The Second Sunday After Pentecost
On the Second Sunday after Pentecost, the Resurrection Day following the commemoration of All Saints, it is traditional in Orthodox cultures to remember all the Saints who have lived and shone forth in the Life in Christ in one’s own native land. Below is an icon of the (known and publicly glorified) saints of North America. Surely there are many more unknown; may God raise up many more!
Galatians 3:23-4:5 (St. Kyriake, same as 15th Thursday after Pentecost)
God is wonderful in his saints.
Bless God in the Congregations.
Brethren, before faith came, we were confined under the law, kept under restraint until faith should be revealed. So that the law was our custodian until Christ came, that we might be justified by faith. But now that faith has come, we are no longer under the custodian; for in Christ Jesus you are all sons of God, through faith. For as many of you as were baptized into Christ have put on Christ. There is neither Jew nor Greek, there is neither slave nor free, there is neither male nor female; for you are all one in Christ Jesus. And if you are Christ’s, then you are Abraham’s offspring, heirs according to promise.
I mean that the heir, as long as he is a child, is no better than a slave, though he is the owner of all the estate; but he is under guardians and trustees until the date set by the father. So with us; when we were children, we were slaves to the elemental spirits of the universe. But when the time had fully come, God sent forth his Son to redeem those who were under the law, so that we might receive adoptions as sons.
Matthew 4:18-23 (2nd Sunday after Pentecost)
At that time, as Jesus walked by the Sea of Galilee, he saw two brothers, Simon who is called Peter and Andrew his brother, casting a net into the sea; for they were fishermen. And he said to them, “Follow me, and I will make you fishers of men.” Immediately they left their nets and followed him. And going on from there he saw two other brothers, James the son of Zebedee and John his brother, in the boat with Zebedee their father, mending their nets, and he called them. Immediately they left the boat and their father, and followed him.
And he went about all Galilee, teaching in their synagogues and preaching the gospel of the kingdom and healing every disease and every infirmity among the people.
On this day, we commemorate: Great-martyr Kyriaki of Nicomedia; Hieromartyr Evangelos, bishop of Tomi (Constanta) in Romania; New-martyr Polycarp; Venerable Thomas of Mt. Maleon; Eudokia, princess of Moscow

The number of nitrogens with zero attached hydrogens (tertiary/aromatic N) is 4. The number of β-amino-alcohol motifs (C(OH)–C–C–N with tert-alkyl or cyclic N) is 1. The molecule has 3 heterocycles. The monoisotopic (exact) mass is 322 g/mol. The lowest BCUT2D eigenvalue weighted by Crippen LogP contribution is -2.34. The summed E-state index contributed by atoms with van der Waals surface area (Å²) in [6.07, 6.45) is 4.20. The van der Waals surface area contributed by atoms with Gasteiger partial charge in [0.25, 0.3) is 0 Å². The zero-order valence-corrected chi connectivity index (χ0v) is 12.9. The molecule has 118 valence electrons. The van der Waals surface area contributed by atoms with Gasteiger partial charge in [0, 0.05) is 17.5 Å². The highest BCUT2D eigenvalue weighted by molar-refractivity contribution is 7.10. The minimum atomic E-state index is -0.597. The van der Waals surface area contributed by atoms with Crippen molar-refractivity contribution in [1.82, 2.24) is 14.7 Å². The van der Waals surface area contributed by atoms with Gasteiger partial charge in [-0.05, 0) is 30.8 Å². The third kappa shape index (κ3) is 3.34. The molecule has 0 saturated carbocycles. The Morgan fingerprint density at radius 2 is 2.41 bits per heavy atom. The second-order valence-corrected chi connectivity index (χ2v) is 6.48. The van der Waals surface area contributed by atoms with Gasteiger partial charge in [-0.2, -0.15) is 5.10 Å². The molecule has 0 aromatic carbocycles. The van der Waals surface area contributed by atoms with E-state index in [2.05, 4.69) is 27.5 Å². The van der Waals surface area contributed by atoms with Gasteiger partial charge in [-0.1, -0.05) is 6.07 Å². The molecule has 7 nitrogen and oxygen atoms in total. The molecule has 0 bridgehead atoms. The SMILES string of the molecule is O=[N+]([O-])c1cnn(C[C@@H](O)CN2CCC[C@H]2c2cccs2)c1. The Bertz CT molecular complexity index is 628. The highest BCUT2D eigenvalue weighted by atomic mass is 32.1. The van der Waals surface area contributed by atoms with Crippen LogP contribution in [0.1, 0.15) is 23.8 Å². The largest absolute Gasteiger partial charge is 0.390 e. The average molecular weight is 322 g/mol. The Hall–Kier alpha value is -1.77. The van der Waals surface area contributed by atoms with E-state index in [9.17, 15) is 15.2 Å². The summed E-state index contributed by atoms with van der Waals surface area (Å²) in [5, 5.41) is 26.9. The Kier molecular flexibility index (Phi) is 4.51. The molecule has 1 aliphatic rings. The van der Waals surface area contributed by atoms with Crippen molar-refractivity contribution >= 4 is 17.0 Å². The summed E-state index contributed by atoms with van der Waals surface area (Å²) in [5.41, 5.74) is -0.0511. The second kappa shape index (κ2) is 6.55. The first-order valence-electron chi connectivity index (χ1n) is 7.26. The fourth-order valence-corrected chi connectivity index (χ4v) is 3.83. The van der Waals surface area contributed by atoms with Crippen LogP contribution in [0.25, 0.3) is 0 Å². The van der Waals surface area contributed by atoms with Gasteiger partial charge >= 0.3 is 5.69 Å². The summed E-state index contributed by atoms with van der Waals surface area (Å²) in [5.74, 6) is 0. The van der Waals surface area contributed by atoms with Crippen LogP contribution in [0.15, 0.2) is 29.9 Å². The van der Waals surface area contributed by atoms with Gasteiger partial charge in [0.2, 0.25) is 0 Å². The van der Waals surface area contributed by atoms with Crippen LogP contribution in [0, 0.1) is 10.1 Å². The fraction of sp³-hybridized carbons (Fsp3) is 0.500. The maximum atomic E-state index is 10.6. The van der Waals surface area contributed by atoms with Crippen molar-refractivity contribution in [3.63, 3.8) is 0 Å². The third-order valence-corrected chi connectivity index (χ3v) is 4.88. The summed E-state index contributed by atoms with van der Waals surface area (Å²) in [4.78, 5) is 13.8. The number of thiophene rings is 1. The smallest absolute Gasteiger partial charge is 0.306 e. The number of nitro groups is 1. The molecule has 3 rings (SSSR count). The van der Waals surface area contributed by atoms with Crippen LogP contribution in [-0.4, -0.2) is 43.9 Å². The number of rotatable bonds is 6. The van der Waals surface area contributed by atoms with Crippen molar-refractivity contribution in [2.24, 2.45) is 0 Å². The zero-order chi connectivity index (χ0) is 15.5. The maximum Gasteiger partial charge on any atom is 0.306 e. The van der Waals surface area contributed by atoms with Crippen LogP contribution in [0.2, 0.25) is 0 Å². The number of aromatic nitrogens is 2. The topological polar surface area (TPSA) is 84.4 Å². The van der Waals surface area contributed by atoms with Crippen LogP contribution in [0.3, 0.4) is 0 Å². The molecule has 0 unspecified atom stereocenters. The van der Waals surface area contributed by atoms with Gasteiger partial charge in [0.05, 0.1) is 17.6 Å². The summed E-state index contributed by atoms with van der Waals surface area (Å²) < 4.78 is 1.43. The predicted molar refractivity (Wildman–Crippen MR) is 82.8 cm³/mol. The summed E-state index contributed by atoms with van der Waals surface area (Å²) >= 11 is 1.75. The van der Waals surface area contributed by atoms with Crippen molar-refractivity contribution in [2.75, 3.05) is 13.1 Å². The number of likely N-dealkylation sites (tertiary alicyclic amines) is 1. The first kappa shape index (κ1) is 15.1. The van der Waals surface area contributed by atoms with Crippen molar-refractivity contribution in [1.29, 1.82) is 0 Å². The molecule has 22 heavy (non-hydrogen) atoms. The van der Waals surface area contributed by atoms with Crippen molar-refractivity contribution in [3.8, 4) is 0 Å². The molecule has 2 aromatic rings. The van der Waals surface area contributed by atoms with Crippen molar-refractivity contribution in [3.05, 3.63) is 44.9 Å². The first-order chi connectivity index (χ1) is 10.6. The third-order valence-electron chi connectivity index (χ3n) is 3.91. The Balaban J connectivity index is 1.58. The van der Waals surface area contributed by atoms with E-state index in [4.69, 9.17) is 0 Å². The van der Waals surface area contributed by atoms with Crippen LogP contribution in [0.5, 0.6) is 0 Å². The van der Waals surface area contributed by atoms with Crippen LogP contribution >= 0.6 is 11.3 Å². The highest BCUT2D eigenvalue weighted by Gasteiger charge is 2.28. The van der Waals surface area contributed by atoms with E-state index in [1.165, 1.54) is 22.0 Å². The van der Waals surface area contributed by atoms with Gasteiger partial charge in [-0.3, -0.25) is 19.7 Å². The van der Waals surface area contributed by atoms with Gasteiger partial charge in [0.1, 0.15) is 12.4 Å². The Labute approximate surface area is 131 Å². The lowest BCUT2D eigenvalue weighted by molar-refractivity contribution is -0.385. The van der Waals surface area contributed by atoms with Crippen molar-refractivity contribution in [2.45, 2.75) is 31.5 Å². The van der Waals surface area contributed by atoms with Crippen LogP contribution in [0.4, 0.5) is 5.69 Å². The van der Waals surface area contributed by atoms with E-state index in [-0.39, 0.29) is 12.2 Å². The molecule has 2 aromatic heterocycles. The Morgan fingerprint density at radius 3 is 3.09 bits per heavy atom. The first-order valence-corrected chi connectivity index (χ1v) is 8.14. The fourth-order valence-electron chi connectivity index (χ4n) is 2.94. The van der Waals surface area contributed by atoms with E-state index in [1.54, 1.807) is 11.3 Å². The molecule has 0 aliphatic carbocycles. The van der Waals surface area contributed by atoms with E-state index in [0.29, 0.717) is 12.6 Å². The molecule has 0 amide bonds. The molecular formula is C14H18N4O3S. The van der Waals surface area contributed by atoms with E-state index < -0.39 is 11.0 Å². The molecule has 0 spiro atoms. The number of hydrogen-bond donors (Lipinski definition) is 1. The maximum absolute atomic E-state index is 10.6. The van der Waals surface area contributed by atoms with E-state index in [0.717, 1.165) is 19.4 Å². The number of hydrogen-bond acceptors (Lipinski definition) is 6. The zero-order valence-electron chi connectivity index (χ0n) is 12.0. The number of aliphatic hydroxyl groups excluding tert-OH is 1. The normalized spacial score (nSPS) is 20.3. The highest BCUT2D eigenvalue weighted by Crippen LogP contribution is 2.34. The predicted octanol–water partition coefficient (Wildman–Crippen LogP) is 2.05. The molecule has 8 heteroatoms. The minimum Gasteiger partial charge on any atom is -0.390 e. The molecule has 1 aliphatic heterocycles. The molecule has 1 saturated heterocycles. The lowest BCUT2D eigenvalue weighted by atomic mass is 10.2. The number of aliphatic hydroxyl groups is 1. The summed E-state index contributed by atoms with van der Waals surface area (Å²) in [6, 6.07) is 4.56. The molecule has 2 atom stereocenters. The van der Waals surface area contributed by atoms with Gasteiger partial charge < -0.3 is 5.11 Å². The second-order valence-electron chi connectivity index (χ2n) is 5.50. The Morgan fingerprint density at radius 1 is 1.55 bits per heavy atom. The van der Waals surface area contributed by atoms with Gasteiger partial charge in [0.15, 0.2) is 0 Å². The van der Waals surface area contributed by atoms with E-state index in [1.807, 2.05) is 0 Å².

Thou didst endure courageously on the path of Christ, being stricken with tortures and having thy body torn, O Kyriake the Glorious martyr and Victorious struggle-bearer; for thou hast completed thy struggle in splendor and grandeur. Thou didst make haste through martyrdom to be near to Him Who doth distribute shining rewards of victory to those who proclaim Him publicly that He is God, and who complete in the struggle lawfully.
Click here to read the lives of saints commemorated on this day
During the regular Sundays of the Church year, we each Sunday move through a repeating cycle of eight Tones, with different music and hymns for each tone, which celebrate the resurrection of Christ. This Sunday falls on Tone 1. Here is the Sunday troparion (hymn) of the Resurrection for this Sunday:
The stone being sealed by the Jews *,
and thy pure body being guarded by the soldiers,
thou didst rise on the third day, O Savior, granting life to the world.
Wherefore, the heavenly powers acclaimed thee, O Giver of life,
crying, Glory to thy Resurrection, O Christ! Glory to thy kingdom!
Glory to thy gracious providence, O thou only Lover of mankind.
Click here to listen to this troparion being sung, and here for sheet music.
* This refers to the story in Matthew 28:11-15, in which the stone in front of the tomb of Jesus was ordered sealed by agreement between “the elders” and “the soldiers” to ensure that the body of Jesus could not be secreted away by His disciples. “The Jews” refers to this segment of the leadership; “The Jews” not referring to the whole people of Israel, but a certain segment (the same construct is used in verse 15 of this passage from Saint Matthew’s Gospel: ” …So they took the money and did as they were directed. And this story has been spread among the Jews to this day”).